Brinjal is the most common and popular vegetable crop. The application of composts and organic amendments influence organic matter and nutrient cycling and increase soil nutrient level. Pot experiment was conducted in Department of Soil Science and Agricultural Chemistry, Annamalai University to evaluate the response of brinjal with conventional, non-conventional organic sources, industrial by-products combined with inorganic fertilizers. The treatments imposed were T1 -Control (100% RDF), T2 -T1 + Municipal solid waste compost @ 5 t ha-1, T3 -T1 + Municipal solid waste compost @ 10 t ha-1, T4 -T1 + Vermicompost @ 2.5 t ha-1, T5 -T1 + Vermicompost @ 5 t ha-1, T6 -T1 + Rice husk ash @ 5 t ha-1, T6 -T1 + Rice husk ash @ 5 t ha-1, T7 -T1 + Rice husk ash @ 10 t ha-1, T8 -T1 + Lignite Fly ash @ 5 t ha-1, T9 -T1 + Lignite Fly ash @ 10 t ha-1. There were nine treatment combinations replicated thrice in CRD. The soil was sandy in texture pH 7.83 (saline), EC 0.22 dSm-1, available N (257 kg ha-1), available P (10.2 kg ha-1) and available K (117 kg ha-1) respectively which fell in fertility status of low. The soil classified taxonomically as Typic udisamments. The results showed that application of 100% RDF + Vermicompost @ 5 t ha-1 (T5 ) significantly recorded brinjal fruit yield of 934.2 g plant-1 and brinjal stover yield of 403.7g plant-1. The post harvest organic carbon content (3.5 g kg-1), available N (148 mg kg-1) available (7.15 mg kg-1) recorded in the treatment T5 which received 100% RDF + Vermicompost @ 5 t ha-1. The post harvest available K (77.48 mg kg-1) was registered with application of 100% RDF + Lignite Flyash @ 10 t ha-1 (T9 ).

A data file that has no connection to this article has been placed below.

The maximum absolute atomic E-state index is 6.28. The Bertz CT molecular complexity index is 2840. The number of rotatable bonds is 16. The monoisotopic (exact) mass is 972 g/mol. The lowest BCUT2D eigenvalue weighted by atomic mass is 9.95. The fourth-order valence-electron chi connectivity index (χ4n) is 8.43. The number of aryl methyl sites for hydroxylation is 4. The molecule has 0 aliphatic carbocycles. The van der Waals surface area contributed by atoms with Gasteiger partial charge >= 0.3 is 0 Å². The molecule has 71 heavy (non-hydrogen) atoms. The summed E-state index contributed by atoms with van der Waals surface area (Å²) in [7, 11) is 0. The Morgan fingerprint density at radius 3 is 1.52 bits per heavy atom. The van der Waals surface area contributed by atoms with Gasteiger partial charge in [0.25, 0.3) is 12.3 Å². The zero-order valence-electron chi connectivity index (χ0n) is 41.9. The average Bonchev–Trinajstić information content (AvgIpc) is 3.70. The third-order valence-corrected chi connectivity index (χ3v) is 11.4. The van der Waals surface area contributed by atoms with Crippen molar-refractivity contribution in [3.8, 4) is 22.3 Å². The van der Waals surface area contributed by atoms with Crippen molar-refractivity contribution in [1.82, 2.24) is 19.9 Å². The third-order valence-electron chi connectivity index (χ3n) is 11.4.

Key words : : Brinjal, Municipal solid waste compost, Vermicompost, Rice husk ash, Lignite flyash. .